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04 December 2007

Breaking the barrier between the academics and the practitioners

We note the following from Harvard, via the folks at Volokh, regarding efforts to introduce more current practitioners into the faculty of the law school.

“one of the reasons so few practitioners are hired by law schools these days is that very few people with substantial practice experience are actually putting themselves forward for entry-level academic positions. The market has shifted such that a much higher percentage of applicants are coming straight from law school or a fellowship.

Part of this may be due to the difficulty of producing published scholarship while working as a practicing government, nonprofit, or private sector lawyer. "I think that's a shame," said Kagan. "We'd like to see people with more practice experience who also show scholarly potential…”

We could not agree more with these observations when it comes to similar issues the intelligence field. We have seen too much recently of those with little real world experience suddenly holding forth in the halls of institutions which entrust to them those that will become the next generation of the profession. Lacking in-depth target knowledge, substantive understanding of applied analytical tradecraft, and relying on a too short tour (if even that) at a three letter organization or two, the result becomes a sort of punditry entirely divorced from the profession itself. The heart of intelligence scholarship must start with self-reflection, and is adrift when absent a body of personal experience upon which to reflect. It is for the same reason that those with uninteresting lives produce execrable novels – there simply is not enough formative material to work with, no matter how much the would-be author reads of others’ stories.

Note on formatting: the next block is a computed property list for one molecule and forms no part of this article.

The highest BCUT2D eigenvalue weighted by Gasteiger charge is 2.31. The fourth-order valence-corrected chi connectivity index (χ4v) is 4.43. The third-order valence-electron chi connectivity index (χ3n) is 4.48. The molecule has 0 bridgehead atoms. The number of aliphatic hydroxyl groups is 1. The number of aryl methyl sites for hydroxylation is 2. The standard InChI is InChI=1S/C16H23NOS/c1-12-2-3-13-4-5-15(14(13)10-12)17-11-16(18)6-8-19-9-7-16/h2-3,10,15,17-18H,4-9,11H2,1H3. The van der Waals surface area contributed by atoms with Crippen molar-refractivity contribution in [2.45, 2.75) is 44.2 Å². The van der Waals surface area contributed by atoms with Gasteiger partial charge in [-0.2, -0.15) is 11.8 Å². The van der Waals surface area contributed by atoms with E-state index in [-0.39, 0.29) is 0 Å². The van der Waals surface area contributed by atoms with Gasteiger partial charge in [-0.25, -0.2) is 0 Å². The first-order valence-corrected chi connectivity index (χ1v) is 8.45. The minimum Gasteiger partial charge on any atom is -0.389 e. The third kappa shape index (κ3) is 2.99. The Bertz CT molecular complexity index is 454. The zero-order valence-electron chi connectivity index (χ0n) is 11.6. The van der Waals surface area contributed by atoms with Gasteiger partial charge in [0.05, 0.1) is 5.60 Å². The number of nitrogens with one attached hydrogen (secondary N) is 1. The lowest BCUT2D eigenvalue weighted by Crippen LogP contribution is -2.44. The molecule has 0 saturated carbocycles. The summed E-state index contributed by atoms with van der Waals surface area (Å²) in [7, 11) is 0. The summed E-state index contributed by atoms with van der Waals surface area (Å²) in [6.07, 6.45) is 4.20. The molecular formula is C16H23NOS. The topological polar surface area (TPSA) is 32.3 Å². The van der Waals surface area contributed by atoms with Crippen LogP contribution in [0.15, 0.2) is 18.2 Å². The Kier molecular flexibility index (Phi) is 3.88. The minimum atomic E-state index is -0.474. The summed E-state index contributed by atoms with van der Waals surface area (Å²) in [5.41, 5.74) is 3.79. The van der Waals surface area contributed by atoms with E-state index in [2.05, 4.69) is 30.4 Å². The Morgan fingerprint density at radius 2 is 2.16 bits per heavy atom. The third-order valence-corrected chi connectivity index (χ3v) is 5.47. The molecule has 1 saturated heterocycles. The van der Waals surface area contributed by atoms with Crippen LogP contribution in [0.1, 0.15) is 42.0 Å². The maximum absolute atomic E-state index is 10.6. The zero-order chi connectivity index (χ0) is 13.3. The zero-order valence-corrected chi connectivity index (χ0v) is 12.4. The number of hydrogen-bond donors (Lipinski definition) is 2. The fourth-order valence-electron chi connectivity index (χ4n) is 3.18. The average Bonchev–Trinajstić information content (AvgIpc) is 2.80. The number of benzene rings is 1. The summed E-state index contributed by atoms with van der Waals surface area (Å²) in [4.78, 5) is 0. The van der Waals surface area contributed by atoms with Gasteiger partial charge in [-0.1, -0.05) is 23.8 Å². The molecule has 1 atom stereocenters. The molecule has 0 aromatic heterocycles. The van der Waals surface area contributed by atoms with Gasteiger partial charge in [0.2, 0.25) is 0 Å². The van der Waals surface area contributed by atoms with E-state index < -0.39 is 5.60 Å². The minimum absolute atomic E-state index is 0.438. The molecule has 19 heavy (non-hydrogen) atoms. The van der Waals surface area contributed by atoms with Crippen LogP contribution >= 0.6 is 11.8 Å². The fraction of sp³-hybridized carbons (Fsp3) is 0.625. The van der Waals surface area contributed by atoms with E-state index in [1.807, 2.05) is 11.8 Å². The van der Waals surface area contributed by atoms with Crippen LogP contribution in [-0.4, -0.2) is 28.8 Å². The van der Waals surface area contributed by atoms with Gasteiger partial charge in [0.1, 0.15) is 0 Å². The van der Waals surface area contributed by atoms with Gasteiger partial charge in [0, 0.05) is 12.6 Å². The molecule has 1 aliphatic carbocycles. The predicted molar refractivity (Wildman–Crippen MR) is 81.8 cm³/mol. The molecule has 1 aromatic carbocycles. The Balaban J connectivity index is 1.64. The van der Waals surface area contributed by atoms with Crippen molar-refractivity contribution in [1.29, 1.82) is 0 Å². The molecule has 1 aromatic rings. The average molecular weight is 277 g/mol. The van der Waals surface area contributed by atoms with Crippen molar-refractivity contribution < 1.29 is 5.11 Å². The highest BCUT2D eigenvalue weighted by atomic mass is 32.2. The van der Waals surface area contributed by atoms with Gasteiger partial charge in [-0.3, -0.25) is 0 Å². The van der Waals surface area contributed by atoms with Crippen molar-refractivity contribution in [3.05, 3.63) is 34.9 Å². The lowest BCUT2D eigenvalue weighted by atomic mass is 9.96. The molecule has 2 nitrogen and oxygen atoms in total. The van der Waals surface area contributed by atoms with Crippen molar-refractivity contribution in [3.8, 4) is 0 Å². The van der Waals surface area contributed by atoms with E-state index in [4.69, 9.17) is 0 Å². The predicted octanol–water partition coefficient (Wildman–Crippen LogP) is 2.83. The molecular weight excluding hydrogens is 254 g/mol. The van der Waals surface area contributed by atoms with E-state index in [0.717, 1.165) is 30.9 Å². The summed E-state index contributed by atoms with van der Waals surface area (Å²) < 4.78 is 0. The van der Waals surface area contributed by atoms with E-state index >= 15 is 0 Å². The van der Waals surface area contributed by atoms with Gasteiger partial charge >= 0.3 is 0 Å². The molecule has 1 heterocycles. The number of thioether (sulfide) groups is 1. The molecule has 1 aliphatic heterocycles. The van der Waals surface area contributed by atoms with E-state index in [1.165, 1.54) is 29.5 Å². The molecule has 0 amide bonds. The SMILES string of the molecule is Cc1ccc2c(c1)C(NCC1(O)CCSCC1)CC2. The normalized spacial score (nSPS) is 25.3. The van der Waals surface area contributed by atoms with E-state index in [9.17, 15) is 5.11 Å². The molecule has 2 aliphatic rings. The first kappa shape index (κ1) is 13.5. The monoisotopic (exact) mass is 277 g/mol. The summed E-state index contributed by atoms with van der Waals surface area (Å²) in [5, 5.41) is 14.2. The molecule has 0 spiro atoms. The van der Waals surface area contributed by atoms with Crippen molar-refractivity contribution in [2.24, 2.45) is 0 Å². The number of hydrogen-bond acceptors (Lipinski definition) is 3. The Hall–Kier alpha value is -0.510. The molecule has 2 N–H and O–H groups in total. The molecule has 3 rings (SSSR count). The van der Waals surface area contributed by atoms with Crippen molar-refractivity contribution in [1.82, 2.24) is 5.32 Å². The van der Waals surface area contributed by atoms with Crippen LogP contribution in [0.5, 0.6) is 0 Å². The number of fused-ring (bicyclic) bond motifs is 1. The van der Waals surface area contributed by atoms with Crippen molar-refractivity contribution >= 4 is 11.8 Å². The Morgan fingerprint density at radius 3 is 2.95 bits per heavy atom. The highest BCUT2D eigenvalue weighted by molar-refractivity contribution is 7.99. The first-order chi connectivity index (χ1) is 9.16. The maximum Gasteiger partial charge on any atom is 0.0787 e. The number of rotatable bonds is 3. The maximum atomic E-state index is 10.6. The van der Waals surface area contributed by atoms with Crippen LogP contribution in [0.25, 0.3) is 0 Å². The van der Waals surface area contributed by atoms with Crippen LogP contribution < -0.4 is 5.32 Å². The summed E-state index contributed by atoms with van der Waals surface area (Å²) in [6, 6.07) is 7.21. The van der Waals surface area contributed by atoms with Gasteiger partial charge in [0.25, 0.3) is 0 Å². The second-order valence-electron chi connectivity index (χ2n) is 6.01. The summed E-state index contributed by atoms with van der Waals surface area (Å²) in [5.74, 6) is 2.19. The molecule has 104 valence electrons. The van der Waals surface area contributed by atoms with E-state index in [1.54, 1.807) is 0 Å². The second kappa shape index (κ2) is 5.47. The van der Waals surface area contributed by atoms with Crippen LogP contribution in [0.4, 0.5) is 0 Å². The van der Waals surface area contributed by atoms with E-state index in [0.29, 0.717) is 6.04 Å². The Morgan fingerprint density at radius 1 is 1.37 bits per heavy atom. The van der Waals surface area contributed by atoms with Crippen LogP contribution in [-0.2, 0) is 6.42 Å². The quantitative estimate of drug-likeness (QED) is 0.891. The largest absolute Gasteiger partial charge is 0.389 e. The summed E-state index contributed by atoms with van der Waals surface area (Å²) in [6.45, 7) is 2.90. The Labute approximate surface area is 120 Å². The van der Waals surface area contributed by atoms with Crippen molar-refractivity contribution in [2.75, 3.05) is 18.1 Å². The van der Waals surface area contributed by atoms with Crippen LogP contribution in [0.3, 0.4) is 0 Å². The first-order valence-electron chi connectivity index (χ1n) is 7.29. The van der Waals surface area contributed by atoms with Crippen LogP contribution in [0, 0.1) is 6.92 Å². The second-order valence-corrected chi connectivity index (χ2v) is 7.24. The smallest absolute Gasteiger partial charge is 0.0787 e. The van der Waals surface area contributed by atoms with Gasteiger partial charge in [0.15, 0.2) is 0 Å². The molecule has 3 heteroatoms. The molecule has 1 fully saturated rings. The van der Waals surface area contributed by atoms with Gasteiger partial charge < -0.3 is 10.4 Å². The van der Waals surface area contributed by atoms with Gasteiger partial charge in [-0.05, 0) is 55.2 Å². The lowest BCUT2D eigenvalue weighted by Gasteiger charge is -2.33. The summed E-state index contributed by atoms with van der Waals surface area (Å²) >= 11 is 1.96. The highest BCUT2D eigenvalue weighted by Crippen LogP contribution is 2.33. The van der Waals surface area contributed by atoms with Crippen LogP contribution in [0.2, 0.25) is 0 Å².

We know a few recent exceptions, where experienced professionals do indeed accept positions in academia, but generally it is not a welcoming place for those whose credentials are well nigh unrecognizable, except to others likewise in the know. But unfortunately, it is precisely those credentials which are needed most in order to build an independent and rigorous intelligence studies discipline – as opposed to one which is a pale copy of history, political science, or (shudder) even philosophy.

And while we are great fans of knowledge transfer between the generations, the profession needs more than just the war stories of the retired GS’ers attempting to augment their pensions and fill their days. As much as also believe those stories need to be systematically captured and explored for lessons learned, the new face of the community is very much needed in academia. It is a tough thing to accomplish, as the demands of the current craft - especially in the teeth of the Long War – are diametrically opposed to the kind of time and energies that must be devoted to successful education and research. But nonetheless, it is increasingly clear that if the academy is to continue to have relevance, and to produce the kind of education that will successfully shape a new cohort of professionals grounded both in theory and application, it must reintroduce those that actually do intelligence back into the halls where it is discussed.

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